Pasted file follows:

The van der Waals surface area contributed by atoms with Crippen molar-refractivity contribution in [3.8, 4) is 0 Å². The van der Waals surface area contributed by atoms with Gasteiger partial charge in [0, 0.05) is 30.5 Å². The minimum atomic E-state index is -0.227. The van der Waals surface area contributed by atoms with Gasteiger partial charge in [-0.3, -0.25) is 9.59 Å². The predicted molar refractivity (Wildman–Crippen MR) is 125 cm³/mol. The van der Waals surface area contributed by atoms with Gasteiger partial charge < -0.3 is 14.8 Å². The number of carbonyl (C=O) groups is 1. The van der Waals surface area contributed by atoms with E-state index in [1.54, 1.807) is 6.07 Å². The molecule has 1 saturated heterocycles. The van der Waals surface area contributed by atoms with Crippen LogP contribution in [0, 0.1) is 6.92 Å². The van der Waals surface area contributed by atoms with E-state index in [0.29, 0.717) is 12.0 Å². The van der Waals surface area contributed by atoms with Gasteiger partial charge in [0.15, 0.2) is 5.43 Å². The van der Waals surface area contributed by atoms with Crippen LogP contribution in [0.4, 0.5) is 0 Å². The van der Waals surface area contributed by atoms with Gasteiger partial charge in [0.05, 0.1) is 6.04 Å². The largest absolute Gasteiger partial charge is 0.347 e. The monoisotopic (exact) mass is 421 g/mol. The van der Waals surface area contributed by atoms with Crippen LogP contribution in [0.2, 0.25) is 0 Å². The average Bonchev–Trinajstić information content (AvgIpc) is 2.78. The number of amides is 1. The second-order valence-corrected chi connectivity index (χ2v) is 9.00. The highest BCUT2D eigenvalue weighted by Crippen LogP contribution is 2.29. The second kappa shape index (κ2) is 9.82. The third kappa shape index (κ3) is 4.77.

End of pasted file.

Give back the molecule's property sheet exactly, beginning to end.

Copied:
The van der Waals surface area contributed by atoms with Crippen molar-refractivity contribution in [3.8, 4) is 0 Å². The van der Waals surface area contributed by atoms with Gasteiger partial charge in [0, 0.05) is 30.5 Å². The minimum atomic E-state index is -0.227. The van der Waals surface area contributed by atoms with Gasteiger partial charge in [-0.3, -0.25) is 9.59 Å². The predicted molar refractivity (Wildman–Crippen MR) is 125 cm³/mol. The van der Waals surface area contributed by atoms with Gasteiger partial charge < -0.3 is 14.8 Å². The number of carbonyl (C=O) groups is 1. The van der Waals surface area contributed by atoms with E-state index in [1.54, 1.807) is 6.07 Å². The molecule has 1 saturated heterocycles. The van der Waals surface area contributed by atoms with Crippen LogP contribution in [0, 0.1) is 6.92 Å². The van der Waals surface area contributed by atoms with E-state index in [0.29, 0.717) is 12.0 Å². The van der Waals surface area contributed by atoms with Gasteiger partial charge in [0.15, 0.2) is 5.43 Å². The van der Waals surface area contributed by atoms with Crippen LogP contribution in [0.4, 0.5) is 0 Å². The van der Waals surface area contributed by atoms with Gasteiger partial charge in [0.05, 0.1) is 6.04 Å². The largest absolute Gasteiger partial charge is 0.347 e. The monoisotopic (exact) mass is 421 g/mol. The van der Waals surface area contributed by atoms with Crippen LogP contribution in [0.2, 0.25) is 0 Å². The average Bonchev–Trinajstić information content (AvgIpc) is 2.78. The number of amides is 1. The second-order valence-corrected chi connectivity index (χ2v) is 9.00. The highest BCUT2D eigenvalue weighted by Crippen LogP contribution is 2.29. The second kappa shape index (κ2) is 9.82. The third kappa shape index (κ3) is 4.77.